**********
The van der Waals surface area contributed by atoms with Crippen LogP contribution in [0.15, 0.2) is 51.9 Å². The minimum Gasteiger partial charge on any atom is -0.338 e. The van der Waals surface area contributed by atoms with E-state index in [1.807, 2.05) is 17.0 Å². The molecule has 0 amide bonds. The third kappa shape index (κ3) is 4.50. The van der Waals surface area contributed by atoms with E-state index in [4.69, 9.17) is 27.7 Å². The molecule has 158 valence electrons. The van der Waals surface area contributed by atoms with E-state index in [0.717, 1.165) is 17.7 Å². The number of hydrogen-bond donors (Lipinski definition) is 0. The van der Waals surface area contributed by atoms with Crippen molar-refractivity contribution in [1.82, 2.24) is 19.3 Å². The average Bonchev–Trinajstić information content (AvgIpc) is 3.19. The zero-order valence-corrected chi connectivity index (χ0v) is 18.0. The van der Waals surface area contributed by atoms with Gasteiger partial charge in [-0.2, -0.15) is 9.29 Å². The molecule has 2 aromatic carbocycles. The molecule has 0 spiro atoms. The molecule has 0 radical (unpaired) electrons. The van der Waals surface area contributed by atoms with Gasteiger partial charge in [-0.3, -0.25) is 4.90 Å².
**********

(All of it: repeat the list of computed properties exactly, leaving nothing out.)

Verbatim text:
The van der Waals surface area contributed by atoms with Crippen LogP contribution in [0.15, 0.2) is 51.9 Å². The minimum Gasteiger partial charge on any atom is -0.338 e. The van der Waals surface area contributed by atoms with E-state index in [1.807, 2.05) is 17.0 Å². The molecule has 0 amide bonds. The third kappa shape index (κ3) is 4.50. The van der Waals surface area contributed by atoms with E-state index in [4.69, 9.17) is 27.7 Å². The molecule has 158 valence electrons. The van der Waals surface area contributed by atoms with E-state index in [0.717, 1.165) is 17.7 Å². The number of hydrogen-bond donors (Lipinski definition) is 0. The van der Waals surface area contributed by atoms with Crippen molar-refractivity contribution in [1.82, 2.24) is 19.3 Å². The average Bonchev–Trinajstić information content (AvgIpc) is 3.19. The zero-order valence-corrected chi connectivity index (χ0v) is 18.0. The van der Waals surface area contributed by atoms with Gasteiger partial charge in [-0.2, -0.15) is 9.29 Å². The molecule has 2 aromatic carbocycles. The molecule has 0 spiro atoms. The molecule has 0 radical (unpaired) electrons. The van der Waals surface area contributed by atoms with Gasteiger partial charge in [-0.3, -0.25) is 4.90 Å².